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FRIDAY, MAY 12, 2006
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EDITORIAL

President's about-face on Guantanamo promising

President Bush last weekend told a German television reporter that every enemy combatant held at the Guantanamo Bay detention facility in Cuba deserves a day in court, and that he favors closing the controversial prison camp.

We hope the president gets his wish sooner rather than later.

Mr. Bush's statement is a clear reversal from his position, stated since the U.S. established the detention facility four years ago in the wake of the Sept. 11 terrorist attacks. He previously said the detainees are a threat to all Americans and have no rights to judicial due process. The U.S. established the prison in Cuba rather than on American soil specifically to circumvent the constitutional right of due process.

Mr. Bush's about-face also jibes with British Attorney General Lord Goldsmith's public denouncement of the prison camp Wednesday.

"Not only would it in my personal opinion be right to close Guantanamo as a matter of principle, I believe it would also help to remove what has become a symbol to many - right or wrong - of injustice," Lord Goldsmith said. "There are certain principles on which there can be no compromise. Fair trial is one of those."

Mr. Bush's reversal is especially promising due to his reluctance to admit mistakes. Could it be a signal that he is willing to at least consider opinions that differ from his own?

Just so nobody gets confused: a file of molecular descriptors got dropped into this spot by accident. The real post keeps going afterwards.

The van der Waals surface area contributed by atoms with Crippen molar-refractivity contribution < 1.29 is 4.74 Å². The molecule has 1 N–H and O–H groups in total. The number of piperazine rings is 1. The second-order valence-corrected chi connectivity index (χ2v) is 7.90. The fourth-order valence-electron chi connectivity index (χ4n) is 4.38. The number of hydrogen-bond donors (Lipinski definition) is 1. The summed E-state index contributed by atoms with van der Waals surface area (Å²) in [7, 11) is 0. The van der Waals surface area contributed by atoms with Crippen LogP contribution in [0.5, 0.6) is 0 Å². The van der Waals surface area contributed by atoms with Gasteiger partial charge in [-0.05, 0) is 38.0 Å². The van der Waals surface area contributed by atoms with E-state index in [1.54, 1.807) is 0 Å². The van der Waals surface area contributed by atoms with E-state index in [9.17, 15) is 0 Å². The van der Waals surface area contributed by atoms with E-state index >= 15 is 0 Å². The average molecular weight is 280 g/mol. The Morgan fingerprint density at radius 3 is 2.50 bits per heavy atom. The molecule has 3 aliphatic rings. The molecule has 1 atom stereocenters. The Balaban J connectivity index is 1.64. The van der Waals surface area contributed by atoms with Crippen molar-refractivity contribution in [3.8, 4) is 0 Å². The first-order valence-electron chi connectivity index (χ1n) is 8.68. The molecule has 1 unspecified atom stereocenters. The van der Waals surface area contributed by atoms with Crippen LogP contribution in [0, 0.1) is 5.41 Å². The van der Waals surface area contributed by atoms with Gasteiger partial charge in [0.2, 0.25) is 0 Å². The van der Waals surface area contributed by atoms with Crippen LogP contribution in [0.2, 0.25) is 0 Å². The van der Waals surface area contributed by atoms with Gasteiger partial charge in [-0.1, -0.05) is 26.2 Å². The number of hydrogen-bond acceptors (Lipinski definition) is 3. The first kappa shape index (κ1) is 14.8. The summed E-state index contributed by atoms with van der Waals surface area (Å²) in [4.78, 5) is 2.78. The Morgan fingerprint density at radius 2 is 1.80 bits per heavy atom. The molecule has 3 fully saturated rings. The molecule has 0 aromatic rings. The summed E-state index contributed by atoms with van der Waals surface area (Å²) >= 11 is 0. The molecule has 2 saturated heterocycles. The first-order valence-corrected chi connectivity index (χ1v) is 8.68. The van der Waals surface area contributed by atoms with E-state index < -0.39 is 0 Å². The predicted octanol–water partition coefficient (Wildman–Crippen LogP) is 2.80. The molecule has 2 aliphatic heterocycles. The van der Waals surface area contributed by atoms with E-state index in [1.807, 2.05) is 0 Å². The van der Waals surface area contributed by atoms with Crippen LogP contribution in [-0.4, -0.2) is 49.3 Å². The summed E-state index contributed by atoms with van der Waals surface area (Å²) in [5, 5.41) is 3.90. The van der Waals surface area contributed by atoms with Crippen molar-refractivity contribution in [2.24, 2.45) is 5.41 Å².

Unfortunately, spokesmen at the Pentagon and State Department reacted to Lord Goldsmith's statement in typical Bush administration fashion.

State Department spokesman Sean McCormack said releasing the prisoners prematurely could result in future attacks. Pentagon spokesman Bryan Whitman said many of the detainees "have vowed to return to the fight."

The spokesmen act as if there is no alternative to the indefinite detention at Guantanamo and as if the United States has no prison or judicial system to deal with the detainees.

To date, the U.S. has charged only 10 of the hundreds of detainees. About 250 have been released without charges or explanations.

Nearly 500 detainees are still held at Guantanamo Bay. Mr. Bush can show true leadership if he orders them charged with a crime or released.

And he can increase his esteem in the eyes of the American people and the rest of the world by eliminating this cloud over the U.S. tradition of freedom, liberty and justice.

Admitting a mistake is not a sign of weakness. It shows strength and character we would admire in a president.

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